The cycles of global change are becoming increasingly shorter, and in terms of perception, change often feels like pressure. It is difficult for companies to maintain their course under so much pressure to change. They have to cope with different factors outside and inside the company. And some factors are simply difficult to influence. To analyze the current situation facing companies and deduce from this the key decisions that will affect the future, the Main-Tauber Steinbeis Consulting Center uses a “strategic corporate agenda” tool called SUA©. It was developed with the IFZM (Institute of Future Management) from Spraitbach.
If commercial success really does depend to 80% on the company strategy, then it is important for managers and (senior) personnel to regularly invest time in the longterm issues that affect their business. One particular issue can be the relationship between senior management and employees, and more specifically, whether employees are an intrinsic part of success and actually share in it.
Well-structured companies with a clear focus on future markets invest as little time as possible in seeking short-term gains. Instead, they base their activities on long-term issues which will have a lasting effect on the business. But to do this, and improve, companies must understand the skills and know-how that will be required in the future. Before translating any ideas into actions, an analysis is required to assess the current situation. This is where the strategic business agenda tool SUA© plays a role. With the tool, employees themselves diagnose management techniques needed to succeed as a whole. The idea underlying the SUA© is that methods and know-how should not be imposed on companies or the people involved. It allows people to reflect on the situation and realize what is happening themselves. They are then empowered to steer the company in the right direction. This comes as a revelation. The excitement that participants feel and the drive to get on and do something about it is palpable. Reactions include: “I’m amazed how quickly and easily complex issues can be captured and made transparent [...], the invisible become visible,” or “I was fascinated by these evaluations: I can see with my own two eyes, where, in essence, I need to just get on with things and improve my future performance.”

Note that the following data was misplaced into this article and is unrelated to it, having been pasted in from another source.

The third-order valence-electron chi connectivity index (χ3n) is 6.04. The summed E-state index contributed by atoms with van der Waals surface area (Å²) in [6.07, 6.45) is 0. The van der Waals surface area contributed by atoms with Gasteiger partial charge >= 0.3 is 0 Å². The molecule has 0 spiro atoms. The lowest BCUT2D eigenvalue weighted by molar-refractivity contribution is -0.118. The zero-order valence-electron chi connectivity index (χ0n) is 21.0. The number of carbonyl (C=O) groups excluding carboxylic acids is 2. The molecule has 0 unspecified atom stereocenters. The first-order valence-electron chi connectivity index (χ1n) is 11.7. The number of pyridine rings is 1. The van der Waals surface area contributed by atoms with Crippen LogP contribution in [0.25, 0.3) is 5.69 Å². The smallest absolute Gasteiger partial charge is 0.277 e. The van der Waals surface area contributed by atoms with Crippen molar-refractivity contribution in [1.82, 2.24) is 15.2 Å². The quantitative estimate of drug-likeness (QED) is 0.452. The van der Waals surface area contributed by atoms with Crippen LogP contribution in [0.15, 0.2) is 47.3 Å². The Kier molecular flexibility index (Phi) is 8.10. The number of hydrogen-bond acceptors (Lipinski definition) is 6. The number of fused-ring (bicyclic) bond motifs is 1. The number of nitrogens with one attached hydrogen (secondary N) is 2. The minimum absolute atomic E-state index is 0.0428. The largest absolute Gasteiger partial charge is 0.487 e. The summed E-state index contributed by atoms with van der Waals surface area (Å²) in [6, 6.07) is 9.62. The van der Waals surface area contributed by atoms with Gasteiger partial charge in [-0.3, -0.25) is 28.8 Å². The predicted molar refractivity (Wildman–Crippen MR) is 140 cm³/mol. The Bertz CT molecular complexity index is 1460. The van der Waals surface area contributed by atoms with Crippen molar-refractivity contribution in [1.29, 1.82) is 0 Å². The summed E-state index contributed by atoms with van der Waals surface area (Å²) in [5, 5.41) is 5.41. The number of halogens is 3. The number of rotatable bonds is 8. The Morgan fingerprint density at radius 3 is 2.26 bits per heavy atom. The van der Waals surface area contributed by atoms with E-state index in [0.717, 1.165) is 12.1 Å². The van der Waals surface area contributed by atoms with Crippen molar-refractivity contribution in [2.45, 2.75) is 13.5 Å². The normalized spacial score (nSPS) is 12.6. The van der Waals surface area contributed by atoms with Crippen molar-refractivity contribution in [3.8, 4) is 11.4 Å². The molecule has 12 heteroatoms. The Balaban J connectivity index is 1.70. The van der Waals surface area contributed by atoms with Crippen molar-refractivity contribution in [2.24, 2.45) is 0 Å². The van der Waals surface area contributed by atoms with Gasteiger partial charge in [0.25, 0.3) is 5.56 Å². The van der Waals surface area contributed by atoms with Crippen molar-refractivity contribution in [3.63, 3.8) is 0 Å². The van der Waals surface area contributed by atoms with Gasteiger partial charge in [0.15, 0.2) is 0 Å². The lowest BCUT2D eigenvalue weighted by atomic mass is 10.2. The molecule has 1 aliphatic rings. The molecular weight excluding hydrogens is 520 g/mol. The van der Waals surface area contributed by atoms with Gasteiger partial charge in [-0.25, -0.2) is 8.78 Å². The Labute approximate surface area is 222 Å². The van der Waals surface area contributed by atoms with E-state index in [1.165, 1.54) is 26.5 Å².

The consultants at the IFZM and its certified IFZM partner, the Main-Tauber Steinbeis Consulting Center, support companies as they gear themselves to the future, steady the company and make it sustainable by “living” the newly acquired values. The two parties now offer: strategic planning and knowledge-sharing seminars, one-on-one business dialog (coaching), management audits, and the “IFZM Future Workshop 2011 – Questions and Answers on Management in the Future,” which typically involves no more than 10 companies. The sessions provide hands-on tools to help companies succeed.